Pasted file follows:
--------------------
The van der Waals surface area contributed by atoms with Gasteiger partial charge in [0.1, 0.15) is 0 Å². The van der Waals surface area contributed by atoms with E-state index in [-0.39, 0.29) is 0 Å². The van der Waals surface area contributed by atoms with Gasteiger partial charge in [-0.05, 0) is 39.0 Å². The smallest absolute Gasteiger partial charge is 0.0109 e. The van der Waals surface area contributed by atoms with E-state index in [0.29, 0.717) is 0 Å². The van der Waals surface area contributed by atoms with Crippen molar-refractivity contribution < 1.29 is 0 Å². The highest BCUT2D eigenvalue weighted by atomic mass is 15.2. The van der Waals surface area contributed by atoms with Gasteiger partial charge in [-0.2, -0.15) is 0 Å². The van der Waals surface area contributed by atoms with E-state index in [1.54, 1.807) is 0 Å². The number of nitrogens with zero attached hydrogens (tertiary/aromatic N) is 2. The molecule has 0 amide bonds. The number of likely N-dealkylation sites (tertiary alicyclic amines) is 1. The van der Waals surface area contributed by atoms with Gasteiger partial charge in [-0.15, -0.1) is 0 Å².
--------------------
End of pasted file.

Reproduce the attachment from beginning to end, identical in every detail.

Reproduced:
The van der Waals surface area contributed by atoms with Gasteiger partial charge in [0.1, 0.15) is 0 Å². The van der Waals surface area contributed by atoms with E-state index in [-0.39, 0.29) is 0 Å². The van der Waals surface area contributed by atoms with Gasteiger partial charge in [-0.05, 0) is 39.0 Å². The smallest absolute Gasteiger partial charge is 0.0109 e. The van der Waals surface area contributed by atoms with E-state index in [0.29, 0.717) is 0 Å². The van der Waals surface area contributed by atoms with Crippen molar-refractivity contribution < 1.29 is 0 Å². The highest BCUT2D eigenvalue weighted by atomic mass is 15.2. The van der Waals surface area contributed by atoms with Gasteiger partial charge in [-0.2, -0.15) is 0 Å². The van der Waals surface area contributed by atoms with E-state index in [1.54, 1.807) is 0 Å². The number of nitrogens with zero attached hydrogens (tertiary/aromatic N) is 2. The molecule has 0 amide bonds. The number of likely N-dealkylation sites (tertiary alicyclic amines) is 1. The van der Waals surface area contributed by atoms with Gasteiger partial charge in [-0.15, -0.1) is 0 Å².